In the past, robots have not been easy for the average user to operate. Roboticists currently use a computer screen and a mouse to control six degrees of freedom, three virtual rings and adjust arrows to position a robot and operate it to perform a task. This type of operation is fine for the average roboticist who understands robots, but for someone who isn’t a robot expert, it is a very complicated system.
Researchers at the Georgia Institute of Technology have designed a new, simple, efficient system that doesn’t require any major training. The user points and clicks on an item, chooses a grasp, and the robot does the rest. Two clicks and you’re done.
The team tested their new system by observing college students operating the old system, which was a ring-and-arrow system, and the new system, which is a point-and-click system. Research showed that the point-and-click resulted in fewer errors and allowed participants to perform tasks quicker.
The ring-and-arrow system uses a split screen, with the first screen showing the robot and the scene, and the second screen showing a 3-D interactive view. The second screen is where the user customizes the virtual gripper and sends the robot off to go and grab. This system doesn’t use scene information and give operators the most control and flexibility possible. But the wide range of freedom and space can be overwhelming to an average person and cause an increase in errors.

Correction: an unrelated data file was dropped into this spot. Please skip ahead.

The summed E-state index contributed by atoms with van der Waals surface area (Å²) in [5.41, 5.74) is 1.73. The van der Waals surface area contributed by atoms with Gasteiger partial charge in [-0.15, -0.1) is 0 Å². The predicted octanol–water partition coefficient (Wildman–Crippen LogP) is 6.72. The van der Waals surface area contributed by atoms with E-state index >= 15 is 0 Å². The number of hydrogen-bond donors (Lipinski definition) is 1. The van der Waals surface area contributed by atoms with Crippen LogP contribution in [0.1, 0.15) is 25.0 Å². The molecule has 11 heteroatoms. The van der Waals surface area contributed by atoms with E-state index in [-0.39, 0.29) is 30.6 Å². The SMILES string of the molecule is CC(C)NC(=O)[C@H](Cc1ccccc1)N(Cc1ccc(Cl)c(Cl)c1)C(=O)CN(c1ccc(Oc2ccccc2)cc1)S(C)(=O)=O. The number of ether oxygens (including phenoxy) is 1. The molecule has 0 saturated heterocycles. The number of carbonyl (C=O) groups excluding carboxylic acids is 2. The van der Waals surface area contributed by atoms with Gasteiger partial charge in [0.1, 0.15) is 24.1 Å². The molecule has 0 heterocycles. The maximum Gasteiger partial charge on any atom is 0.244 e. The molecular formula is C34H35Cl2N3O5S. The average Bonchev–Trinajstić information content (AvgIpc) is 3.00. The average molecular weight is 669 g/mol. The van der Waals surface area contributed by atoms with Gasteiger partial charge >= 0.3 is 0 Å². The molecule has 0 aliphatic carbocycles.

The point-and-click doesn’t use any 3-D mapping. The only view that the user has is a camera view. This is a simple interface. The user clicks on a region of an item and the robot uses an algorithm that analyzes the object’s surface geometry and determines where the gripper should be placed. Then the computer suggests a few grasp options to the user, the user decides on one and the robot starts working.
This point-and-click method shifts the burden of operation from the user to the algorithm, which in turn lowers the number of mistakes. Research has shown that college students perform a task around two minutes faster when using the point-and-click method rather than the ring-and-arrow method, with only one mistake per task. In this observation, ring-and-arrow resulted in four mistakes per task.
This study was partially supported by the National Science Foundation Fellowship and the Office Naval Research. The interface has been released as open-source software and was presented in Vienna, Austria, March 6-9 at the 2017 Conference on Human-Robot Interaction (HRI2017).